Alcohols and Ethers

Table of Contents

Alcohols and ethers are extremely valuable organic compounds frequently used in the food, cosmetics, pharmaceutical, flavor and fragrance industries.

In this article, we have explained the chemistry behind alcohols and ethers.

So, for the most valuable and comprehensive information on alcohol and ethers on the web, continue reading the article!

What is alcohol? – Definition & Structure

Alcohols are defined as organic compounds containing a hydroxyl (O-H) functional group. One or more OH groups are covalently bonded to a saturated, aliphatic hydrocarbon chain in an alcohol molecule.

Alcohols are represented by a general formula R-OH or CnH2n+1OH, where R denotes the alkyl chain while n stands for the number of carbon atoms present in the chain.

Methanol (CH3OH), or methyl alcohol, is the first member of the alcohol family possessing 1 carbon atom, followed by ethanol, propanol, butanol, and so on.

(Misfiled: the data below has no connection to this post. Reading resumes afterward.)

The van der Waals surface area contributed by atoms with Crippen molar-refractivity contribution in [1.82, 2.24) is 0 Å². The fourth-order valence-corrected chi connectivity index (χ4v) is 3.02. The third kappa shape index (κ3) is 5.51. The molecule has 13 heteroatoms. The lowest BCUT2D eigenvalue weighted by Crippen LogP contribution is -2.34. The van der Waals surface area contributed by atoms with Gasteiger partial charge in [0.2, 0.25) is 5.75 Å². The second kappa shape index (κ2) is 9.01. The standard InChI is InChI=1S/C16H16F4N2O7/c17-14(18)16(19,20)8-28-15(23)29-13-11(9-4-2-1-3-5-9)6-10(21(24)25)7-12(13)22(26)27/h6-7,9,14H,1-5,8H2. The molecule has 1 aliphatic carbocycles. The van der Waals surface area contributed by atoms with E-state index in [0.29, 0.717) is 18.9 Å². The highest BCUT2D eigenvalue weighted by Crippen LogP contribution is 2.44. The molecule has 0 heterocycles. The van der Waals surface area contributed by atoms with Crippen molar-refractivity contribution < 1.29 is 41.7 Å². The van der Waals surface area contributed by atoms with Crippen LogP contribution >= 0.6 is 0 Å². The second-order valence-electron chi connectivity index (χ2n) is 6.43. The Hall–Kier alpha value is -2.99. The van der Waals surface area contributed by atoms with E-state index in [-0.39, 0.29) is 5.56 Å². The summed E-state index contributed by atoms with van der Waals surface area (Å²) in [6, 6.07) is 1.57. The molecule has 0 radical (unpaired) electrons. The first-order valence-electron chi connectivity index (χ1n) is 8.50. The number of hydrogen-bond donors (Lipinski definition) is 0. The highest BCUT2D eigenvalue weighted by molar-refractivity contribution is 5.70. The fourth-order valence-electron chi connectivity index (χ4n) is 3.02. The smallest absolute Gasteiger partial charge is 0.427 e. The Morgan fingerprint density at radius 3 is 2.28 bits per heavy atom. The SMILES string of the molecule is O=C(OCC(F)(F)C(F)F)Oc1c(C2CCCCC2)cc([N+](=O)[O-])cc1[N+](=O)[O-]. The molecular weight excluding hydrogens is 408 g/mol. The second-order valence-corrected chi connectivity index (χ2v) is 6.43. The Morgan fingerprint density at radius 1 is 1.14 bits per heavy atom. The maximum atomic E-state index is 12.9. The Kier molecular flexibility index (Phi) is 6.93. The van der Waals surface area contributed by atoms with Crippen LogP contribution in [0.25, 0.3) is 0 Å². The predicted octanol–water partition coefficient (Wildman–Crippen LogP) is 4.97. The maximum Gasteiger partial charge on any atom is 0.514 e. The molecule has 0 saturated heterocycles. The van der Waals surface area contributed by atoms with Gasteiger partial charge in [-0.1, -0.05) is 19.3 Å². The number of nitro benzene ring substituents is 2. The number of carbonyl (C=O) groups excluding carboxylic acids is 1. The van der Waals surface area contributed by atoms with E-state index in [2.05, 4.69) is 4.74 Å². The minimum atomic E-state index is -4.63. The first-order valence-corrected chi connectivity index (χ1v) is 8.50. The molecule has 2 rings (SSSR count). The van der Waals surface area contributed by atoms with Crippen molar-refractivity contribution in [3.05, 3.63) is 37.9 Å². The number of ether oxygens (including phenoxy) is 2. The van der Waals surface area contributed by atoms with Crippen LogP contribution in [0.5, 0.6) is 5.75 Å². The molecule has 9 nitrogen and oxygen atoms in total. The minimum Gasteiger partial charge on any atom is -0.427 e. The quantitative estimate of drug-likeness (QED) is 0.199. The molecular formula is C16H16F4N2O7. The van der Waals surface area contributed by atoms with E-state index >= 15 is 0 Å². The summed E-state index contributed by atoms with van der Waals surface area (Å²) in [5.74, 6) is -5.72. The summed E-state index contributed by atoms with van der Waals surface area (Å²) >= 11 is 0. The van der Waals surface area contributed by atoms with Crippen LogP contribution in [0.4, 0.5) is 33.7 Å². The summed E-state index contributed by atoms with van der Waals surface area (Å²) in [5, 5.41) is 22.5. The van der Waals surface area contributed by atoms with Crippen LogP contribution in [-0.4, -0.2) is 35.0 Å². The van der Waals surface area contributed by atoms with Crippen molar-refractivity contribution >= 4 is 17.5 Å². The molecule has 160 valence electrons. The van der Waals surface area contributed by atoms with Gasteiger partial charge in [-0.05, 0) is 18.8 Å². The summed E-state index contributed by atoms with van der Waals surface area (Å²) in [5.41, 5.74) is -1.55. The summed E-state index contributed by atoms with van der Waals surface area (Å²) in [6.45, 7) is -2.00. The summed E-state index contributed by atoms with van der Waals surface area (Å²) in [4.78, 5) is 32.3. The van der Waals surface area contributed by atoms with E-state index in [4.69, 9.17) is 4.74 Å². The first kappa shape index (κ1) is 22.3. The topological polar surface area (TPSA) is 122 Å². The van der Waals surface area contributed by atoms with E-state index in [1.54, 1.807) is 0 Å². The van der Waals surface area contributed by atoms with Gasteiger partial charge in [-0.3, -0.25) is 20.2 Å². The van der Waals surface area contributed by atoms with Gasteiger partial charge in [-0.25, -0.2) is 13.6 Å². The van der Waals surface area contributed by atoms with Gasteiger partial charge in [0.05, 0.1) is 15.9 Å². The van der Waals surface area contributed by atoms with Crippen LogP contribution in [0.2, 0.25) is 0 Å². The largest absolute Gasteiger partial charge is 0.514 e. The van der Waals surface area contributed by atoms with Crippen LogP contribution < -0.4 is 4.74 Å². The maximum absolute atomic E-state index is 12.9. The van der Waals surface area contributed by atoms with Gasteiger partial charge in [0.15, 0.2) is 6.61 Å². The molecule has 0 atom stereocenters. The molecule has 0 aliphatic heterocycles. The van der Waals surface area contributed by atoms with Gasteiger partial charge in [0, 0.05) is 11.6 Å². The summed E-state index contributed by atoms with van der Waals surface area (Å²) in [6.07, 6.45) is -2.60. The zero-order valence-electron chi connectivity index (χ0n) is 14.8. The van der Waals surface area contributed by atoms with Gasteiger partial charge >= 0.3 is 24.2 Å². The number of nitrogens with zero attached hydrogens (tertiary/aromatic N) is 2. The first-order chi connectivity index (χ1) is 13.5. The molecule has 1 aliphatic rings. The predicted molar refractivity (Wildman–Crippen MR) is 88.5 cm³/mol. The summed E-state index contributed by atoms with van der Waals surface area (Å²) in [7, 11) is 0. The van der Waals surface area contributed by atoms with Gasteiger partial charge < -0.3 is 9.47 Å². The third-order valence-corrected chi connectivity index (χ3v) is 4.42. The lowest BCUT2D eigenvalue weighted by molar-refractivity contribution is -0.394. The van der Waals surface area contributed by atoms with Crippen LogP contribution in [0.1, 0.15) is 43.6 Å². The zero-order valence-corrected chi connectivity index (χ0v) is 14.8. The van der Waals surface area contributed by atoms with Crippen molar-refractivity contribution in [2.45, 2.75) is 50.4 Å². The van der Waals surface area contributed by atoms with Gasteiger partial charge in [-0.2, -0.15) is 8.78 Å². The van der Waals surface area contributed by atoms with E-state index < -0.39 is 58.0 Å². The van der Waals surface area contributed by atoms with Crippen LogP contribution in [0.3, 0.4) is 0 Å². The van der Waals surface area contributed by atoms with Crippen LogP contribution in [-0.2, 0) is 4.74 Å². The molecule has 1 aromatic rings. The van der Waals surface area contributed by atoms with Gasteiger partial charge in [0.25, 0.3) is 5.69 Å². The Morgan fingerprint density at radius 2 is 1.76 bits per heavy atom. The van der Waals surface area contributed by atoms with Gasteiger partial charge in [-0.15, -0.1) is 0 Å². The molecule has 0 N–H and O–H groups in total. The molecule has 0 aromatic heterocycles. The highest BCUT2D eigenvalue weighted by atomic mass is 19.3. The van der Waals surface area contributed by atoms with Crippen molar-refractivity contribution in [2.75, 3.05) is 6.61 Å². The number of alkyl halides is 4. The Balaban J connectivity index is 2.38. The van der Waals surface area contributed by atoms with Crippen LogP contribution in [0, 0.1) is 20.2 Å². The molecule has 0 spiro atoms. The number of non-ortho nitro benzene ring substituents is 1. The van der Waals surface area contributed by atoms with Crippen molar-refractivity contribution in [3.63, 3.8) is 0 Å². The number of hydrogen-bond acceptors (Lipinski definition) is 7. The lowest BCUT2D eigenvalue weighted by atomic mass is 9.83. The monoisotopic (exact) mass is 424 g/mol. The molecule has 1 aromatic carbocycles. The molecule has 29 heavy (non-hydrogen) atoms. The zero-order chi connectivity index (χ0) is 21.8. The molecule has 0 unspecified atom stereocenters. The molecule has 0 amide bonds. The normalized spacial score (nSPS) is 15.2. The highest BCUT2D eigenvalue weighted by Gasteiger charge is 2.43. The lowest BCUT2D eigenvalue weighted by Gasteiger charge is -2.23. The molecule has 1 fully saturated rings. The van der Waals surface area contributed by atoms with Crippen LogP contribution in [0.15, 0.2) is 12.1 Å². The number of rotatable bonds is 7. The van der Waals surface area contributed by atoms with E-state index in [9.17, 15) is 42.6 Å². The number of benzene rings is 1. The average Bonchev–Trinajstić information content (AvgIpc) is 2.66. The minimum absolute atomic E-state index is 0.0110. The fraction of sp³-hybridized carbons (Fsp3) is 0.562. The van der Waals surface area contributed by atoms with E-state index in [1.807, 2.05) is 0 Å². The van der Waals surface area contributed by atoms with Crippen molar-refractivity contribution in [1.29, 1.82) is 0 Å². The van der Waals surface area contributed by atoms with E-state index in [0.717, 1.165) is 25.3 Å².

Alcohols containing three or more carbon atoms in the alkyl chain, such as propanol, can form different structural isomers based on the position of the OH group.

What is ether? – Definition & Structure

Ethers are organic compounds containing a C-O-C functional group. The C-O-C group is known as the ether linkage. It may be present in an alkyl chain (R) or attached to a phenyl ring (Ar).

Ethers are represented by a general formula CnH2n+2O. Ethers are also known as dialkyl (R-O-R), alkyl aryl (Ar-O-R), or diaryl (Ar-O-Ar) derivatives of water.

If the two groups attached on the sides are identical, the ether formed is symmetrical; otherwise, it is referred to as an asymmetrical ether structure.

Examples include dimethyl ether (symmetrical) and ethyl methyl ether (unsymmetrical).  

Alcohols and Ethers- nomenclature

Alcohols are generally named by the name of the alkyl group, followed by the word alcohol.

Example: The name methyl alcohol is derived from methane (the alkyl group containing 1 C-atom), followed by adding the word alcohol.